There were more buildings on the lower side of town: A series of sheds, workshops, and racks on which fishing nets had been hung to dry. The ‘beach’ was a grassy slope elevated some twenty feet above the ocean’s raging waves, suggesting that the fishing craft parked there were dependent on flight to make it in and out of port.

Before too long I was hauling my suitcase through Mewton’s unpaved streets. My other luggage was my writing satchel, slung over my shoulder, containing paper, quills, and my precious inks. I checked in at the Merry Tentacle Inn, which boasted two whole guest rooms left mostly unused I was told , and quickly departed again to explore the village.

Mewton smelled of brine, as fishing villages and towns ought to. Apart from the pale green grass on the glen slopes, and the muddy brown of the streets, everything appeared grey. The wooden boards of the small cottages, many of which looked like they had been salvaged from the hulls of shipwrecked boats, had been white-washed in a distant past. The paint was faded now, or peeling and blistering to reveal the ghostly grey of the weary wood beneath. The few stone buildings on Main Street were constructed from the same grim rocks that made up the cliffs. There wasn’t much in the way of shops: A butcher’s, a baker’s, two General Stores, three fishmongers, a barber shop, and the Post Office.  The largest building was a tackle, bait, and net store.

My ears were filled with the screeches and squawks of seagulls wheeling overhead in the dull, overcast sky. The human population seemed vastly outnumbered by the seagulls, and added to the general greyness of Mewton, for I saw very few younger people, and only a handful of children.

The outlying structures between the village and the ‘beach’ were remarkably familiar in sight, sound and smell, for I had grown up along the Sussex Coast. The stench was a vicious, olfactorial assault which permeated everything. Remnants of fish, deemed unappetising even by the seagulls, were strewn around at random. Equipment dating from the previous century stood rusting or rotting in between machinery still in use. The quality of the boats ranged from possibly usable, to skeletal ribs rising from the ground in a spectral fashion.  

My tour of Mewton was mercifully short, for there really wasn’t much to see. I was grateful this dire place was just a temporary stop, like so many others on my long journey from Sussex. I didn’t want to stay here a minute longer than I had to. All I had to do was arrange some sort of passage to…

§ § § § §


They all reacted in the exact same manner…all of the Mewton folk I tried to talk to about finding a way to reach a small island named Hopeless. They stared at me like I was some kind of a possibly violent lunatic, as they repeated the name of my destination. That was followed, invariably, by:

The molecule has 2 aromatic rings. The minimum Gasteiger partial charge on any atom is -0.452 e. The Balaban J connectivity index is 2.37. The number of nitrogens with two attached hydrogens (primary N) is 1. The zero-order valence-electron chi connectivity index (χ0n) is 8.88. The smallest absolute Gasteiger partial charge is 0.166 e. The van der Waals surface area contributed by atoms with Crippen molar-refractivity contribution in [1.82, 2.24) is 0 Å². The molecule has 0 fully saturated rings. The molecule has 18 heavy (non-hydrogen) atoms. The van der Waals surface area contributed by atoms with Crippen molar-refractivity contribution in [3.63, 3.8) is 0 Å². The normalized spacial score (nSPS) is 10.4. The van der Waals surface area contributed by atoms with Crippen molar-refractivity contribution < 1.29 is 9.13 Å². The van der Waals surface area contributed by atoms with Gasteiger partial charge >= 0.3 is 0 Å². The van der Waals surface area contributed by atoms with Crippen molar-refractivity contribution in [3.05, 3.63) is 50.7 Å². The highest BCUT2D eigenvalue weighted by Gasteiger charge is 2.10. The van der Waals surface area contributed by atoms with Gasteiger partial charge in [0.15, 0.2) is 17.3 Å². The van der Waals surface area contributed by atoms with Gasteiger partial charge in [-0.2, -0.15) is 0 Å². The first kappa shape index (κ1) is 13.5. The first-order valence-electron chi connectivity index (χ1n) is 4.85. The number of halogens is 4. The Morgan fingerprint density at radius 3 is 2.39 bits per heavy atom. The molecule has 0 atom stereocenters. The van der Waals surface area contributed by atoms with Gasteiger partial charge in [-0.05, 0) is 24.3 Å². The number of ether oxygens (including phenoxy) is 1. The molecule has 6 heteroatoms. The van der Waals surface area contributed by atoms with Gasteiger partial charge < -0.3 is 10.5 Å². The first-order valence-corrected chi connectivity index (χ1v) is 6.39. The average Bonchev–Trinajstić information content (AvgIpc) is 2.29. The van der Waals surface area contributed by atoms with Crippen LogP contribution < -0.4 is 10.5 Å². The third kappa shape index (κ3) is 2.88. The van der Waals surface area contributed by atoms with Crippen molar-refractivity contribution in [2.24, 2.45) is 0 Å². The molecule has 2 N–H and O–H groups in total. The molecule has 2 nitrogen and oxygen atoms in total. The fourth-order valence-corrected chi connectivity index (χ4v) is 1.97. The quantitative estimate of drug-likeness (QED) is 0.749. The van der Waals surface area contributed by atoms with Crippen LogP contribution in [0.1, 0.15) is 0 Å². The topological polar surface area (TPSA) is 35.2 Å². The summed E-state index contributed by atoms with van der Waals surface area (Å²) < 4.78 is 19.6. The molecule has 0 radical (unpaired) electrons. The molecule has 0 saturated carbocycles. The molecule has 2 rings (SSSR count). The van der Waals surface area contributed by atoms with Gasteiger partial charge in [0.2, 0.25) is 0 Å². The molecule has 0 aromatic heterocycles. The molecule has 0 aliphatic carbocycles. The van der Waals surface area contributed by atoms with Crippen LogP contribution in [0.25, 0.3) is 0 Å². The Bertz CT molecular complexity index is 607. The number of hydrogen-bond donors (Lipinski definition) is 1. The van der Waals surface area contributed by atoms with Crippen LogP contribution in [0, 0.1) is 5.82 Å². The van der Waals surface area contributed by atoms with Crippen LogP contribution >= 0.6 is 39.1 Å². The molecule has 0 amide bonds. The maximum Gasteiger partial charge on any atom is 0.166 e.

“You cahn’t git they-ha from hee-ah.”

The reply confused me at first. “Pardon me? Heehaw?”

I got it the second time, when a fishmonger became exasperated, and pointed repeatedly at the ground by his feet…“Hee-ah! Hee-ah!”… and then at the door of his shop… “They-ha! They-ha!”

§ § § § §

Made despondent by my lack of progress in finding a possible means to reach Hopeless, I returned to the Merry Tentacle. There were only a few customers in the inn, and I chose a table by a window, offering me a view of that foreboding, low building on the slope. I could see now that its narrow windows were barred.

It was fast becoming clear to me that reaching Hopeless seemed…hopeless, but I hadn’t come all this way to give up now. I’d be the laughing stock of the news room at the Gazette, if I returned with empty hands after having travelled so far.

By now I was quite famished, and I recalled that Gaffer had always said victuals should forever be a primary concern, before sipping away at his illicit Dutch Gin or French Brandywine.

There was no menu of any kind, so I beckoned the voluptuously rotund innkeeper, who swayed her waist as she approached my table. She was wearing a low cut apron, apparently designed to accommodate the ample bosom that threatened to spill out of her blouse.

Ignoring her none too subtle winks, I asked: “Do you serve food?”

“Ayuh, Mistah! We got all kinds of food. Spoilin’ you with choice, is the Merry Tentacle’s motto!”

“Excellent,” I said, somewhat relieved. “What’s on the menu?”

“Bug chowdah or quahog chowdah. Both of the finest kind.”


The expression on my face appeared to trigger the amusement of the local clientele, especially the two old men seated closest to me, who grinned and guffawed appreciatively.

“I see, wonderful…erm, do you serve any other kinds of food?”

“Othuh kinds?” The puzzled look on the innkeeper’s face provided my answer.

The quahog sounded so outlandish, that I opted for the bug option, in the hope that it was unlikely that anyone in the world would truly serve bugs as a meal.

The two old men were still chuckling when the innkeeper returned with a steaming bowl. Their comments were just loud enough for me to hear…


 “…from away…”

The innkeeper set the bowl in front of me. “One servin’ of bug chowdah, Mistah. Don’t you be minding these chucklin’ old-timahs now. They-ha wicked numb, not a braincell between ‘em.”